Remove Friction from Your Business to Weather Foul Economic Conditions.
With all of the noise surrounding the turbulence in today's economy, it is worthwhile to add to the stack of digital news if only to share some thoughts with growth company leaders on managing through a downturn.
As Y Combinator (YC) said:
"Please reassess your beliefs on a monthly basis to make sure you don’t drive your company off a cliff."
Or, as the pilot on my last flight said, “Please buckle your seat belts. There is some rough turbulence ahead.”
The one thing we know now about the course of the current negative economic forces is that nobody knows now what will happen. There are comparisons to past recessions, predictions of other potential shock events, unknown responses from meetings of global political and economic leaders, predicted rapid bounce backs, and even attempted correlations to social media company earnings. All manner of outcomes have been forecasted – which one(s) you accept depend on who you are listening to at the moment.
One theme common to most economic downturns is that capital access becomes more challenging for growth companies. While there are still large amounts of uninvested money in the system, funds will slow down their rate of investment until they have a better sense of where they are headed and their portfolio companies’ liquidity options and cash needs. This will result in them feeding growth ventures more slowly and deliberately. Funds will hold more 'dry powder' for existing investments versus putting money into new investments. They will also be more judicious and selective when deploying additional capital into their existing portfolio. As YC rightly noted, growth companies have to develop plans to extend their cash timelines.
There are only three ways to do that:
Increase cash collections through increased sales and lower accounts receivable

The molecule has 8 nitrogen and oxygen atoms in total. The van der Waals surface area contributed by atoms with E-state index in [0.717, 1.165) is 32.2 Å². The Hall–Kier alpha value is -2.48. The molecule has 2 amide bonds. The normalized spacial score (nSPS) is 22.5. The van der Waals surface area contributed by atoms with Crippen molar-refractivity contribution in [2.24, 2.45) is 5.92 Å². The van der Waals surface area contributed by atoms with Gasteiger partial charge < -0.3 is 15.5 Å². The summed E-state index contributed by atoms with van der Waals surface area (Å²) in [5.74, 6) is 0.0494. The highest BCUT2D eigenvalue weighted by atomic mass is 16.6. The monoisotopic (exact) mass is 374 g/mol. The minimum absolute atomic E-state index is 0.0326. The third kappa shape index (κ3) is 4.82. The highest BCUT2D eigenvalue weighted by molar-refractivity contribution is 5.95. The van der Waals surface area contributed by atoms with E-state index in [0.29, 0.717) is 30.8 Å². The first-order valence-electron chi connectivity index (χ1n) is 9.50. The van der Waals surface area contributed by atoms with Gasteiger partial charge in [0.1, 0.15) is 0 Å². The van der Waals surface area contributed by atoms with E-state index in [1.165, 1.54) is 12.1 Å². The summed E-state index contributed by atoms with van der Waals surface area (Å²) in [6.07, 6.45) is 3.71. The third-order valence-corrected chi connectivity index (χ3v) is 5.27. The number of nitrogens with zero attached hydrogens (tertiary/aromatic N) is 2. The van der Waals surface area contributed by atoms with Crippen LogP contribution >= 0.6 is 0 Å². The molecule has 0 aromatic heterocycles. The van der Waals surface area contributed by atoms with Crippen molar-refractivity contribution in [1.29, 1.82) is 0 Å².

Decrease cash obligations by reducing expenses and renegotiating terms on recurring accounts payable
Increase gross margins by reworking processes and systems to extract productivity gains
Many growth company leaders react by focusing on cash as an input to managing through the downturns. By focusing only on cash, they can make short term cash reduction decisions that can have unintended longer term consequences impacting customers and employees. This can put the company into a death spiral as customers cancel and key employees move to other companies, leading to tightening the cash noose even more from frequent short-term cash reduction decisions.
The companies that exit the downturns on top focus on cash as a by-product of properly operating the business. They deliver value to and support their customers, pay attention to the levers of the business that remove inefficiency, they invest in their people to reduce uncertainty in their minds, and they over-communicate internally and externally. In most cases growth companies can find productivity gains without making hefty cash investments. At this point in their growth, most companies have accumulated a lot of operational debt -- to borrow a term from software engineering. Leaders clear that debt by turning their attention to their operations – rebalancing the process, people, and capital needs of the business’s operations.
If they must take on capital to extend their runways they need to look to the sources they already have in the company -- increased sales to and cash collections from customers and, when necessary, bridge loans from existing investors. Like buying stock at its peak, taking on new outside capital when it is most expensive to a growth company has to be a last resort.
So, in this moment of economic uncertainty, the overused saying "Slow is smooth; smooth is fast" takes on more gravity. Under stress, companies either rush decisions, becoming reckless, or decision-making becomes paralyzed. The path to moving faster through turbulence is steadiness and finesse -- financially, operationally, and organizationally. Big, unbalanced moves swamp boats; big, unplanned changes swamp companies. A strategy built on many small adjustments and experiments can accrue in value to the company that is steadfast, especially during uncertain periods like the one ahead.
As we know from every other economic downturn, the only path is through. In the coming turbulence, no matter what shape it takes, focus on:
Delivering value for your customers
Removing or reducing operating friction, and
Tracking the metrics and mechanisms that matter to keep you “default alive” (YC, 2022).
In that order.